At the DLOM Summit, it became clear that the calculation of risk derived from the expected holding period can be one of the more subjective inputs of the analysis, making it that much more susceptible to questions and review. Models such as the Quantitative Marketability Discount Model (QMDM) specifically require analysts to estimate the holding period risk “in the context of enterprise discount rate and alternative investments, including restricted stocks,” presenter Chris Mercer (ASA, CFA, Mercer Capital, Memphis, TN) told attendees.
The Longstaff method (lookback put option) also requires the analyst to estimate the holding period using guideline company analysis or judgment, Mercer explains noting that by comparison, analysis under the FMV Restricted Stock Study™ looks at the holding period only “to the extent that guideline comparisons with selected transactions …are relevant,” calculating the implied returns over expected holding periods under varying assumptions. Generally, the Pre-IPO studies, restricted stock studies, and Mandelbaum analysis make a qualitative assessment of the holding period.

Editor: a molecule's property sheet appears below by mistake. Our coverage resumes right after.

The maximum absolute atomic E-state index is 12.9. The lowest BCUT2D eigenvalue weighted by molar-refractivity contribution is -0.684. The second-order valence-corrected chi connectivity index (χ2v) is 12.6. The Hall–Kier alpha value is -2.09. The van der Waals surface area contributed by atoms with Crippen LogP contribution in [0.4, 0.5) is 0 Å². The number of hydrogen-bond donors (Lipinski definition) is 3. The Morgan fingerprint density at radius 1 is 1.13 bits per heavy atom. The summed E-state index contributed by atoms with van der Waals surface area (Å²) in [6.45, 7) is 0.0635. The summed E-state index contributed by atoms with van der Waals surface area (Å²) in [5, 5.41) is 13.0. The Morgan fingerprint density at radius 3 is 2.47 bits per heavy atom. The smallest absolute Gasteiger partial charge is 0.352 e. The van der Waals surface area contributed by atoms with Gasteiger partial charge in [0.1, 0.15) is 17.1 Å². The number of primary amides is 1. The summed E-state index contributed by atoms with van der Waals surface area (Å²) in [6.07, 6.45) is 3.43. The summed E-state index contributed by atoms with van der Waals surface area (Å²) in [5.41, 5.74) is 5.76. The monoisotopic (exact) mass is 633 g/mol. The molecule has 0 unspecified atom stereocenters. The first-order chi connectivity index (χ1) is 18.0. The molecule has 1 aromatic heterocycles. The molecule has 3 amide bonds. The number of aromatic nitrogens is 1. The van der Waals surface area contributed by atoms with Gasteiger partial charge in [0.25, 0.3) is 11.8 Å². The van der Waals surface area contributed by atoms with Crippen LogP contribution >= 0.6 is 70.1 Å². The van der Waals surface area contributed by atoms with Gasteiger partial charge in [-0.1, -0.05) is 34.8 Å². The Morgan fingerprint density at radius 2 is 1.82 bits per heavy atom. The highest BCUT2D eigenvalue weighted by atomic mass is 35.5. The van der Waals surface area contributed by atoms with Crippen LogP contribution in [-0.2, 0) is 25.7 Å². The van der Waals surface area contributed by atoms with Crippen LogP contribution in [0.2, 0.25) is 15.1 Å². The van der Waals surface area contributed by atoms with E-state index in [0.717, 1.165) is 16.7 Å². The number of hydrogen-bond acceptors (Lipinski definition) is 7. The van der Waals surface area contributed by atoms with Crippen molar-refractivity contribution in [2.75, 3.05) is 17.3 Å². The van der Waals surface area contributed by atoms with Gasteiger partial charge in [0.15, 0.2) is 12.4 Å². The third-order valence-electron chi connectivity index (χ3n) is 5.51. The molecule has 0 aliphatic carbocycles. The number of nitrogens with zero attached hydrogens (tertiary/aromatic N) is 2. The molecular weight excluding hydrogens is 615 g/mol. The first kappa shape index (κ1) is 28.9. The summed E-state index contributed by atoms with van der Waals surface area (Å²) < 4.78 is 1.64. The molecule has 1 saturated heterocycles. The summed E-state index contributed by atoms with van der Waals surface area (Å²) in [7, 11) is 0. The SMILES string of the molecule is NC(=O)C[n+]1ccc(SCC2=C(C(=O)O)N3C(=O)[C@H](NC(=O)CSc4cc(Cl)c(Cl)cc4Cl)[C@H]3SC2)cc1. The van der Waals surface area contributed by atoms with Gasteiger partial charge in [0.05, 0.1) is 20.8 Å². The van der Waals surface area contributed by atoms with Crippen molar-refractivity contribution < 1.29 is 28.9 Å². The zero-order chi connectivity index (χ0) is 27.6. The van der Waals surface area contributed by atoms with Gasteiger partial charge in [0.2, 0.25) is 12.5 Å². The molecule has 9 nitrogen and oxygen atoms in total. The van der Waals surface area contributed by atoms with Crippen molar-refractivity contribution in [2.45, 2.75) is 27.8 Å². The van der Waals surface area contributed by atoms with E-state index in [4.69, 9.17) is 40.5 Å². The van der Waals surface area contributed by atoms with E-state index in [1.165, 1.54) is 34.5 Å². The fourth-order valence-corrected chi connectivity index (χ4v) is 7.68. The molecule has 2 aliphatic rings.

What is the average holding period for non-marketable, minority interest? That’s the question we’ve posed in our latest online survey. Do you consider the average holding period to be 1-2 years, 2-4 years? More? Much more? The survey will only take a couple of clicks—and we’ve added a second question, too, about the average percentage of project time that you spend on DLOM determinations. Please click here to take the quick survey; the answers will provide fodder for discussion (including an open Q&A period) during the next BVR teleconference, “Discounts for Lack of Marketability,” featuring Brian Pearson and taking place tomorrow. Register now.
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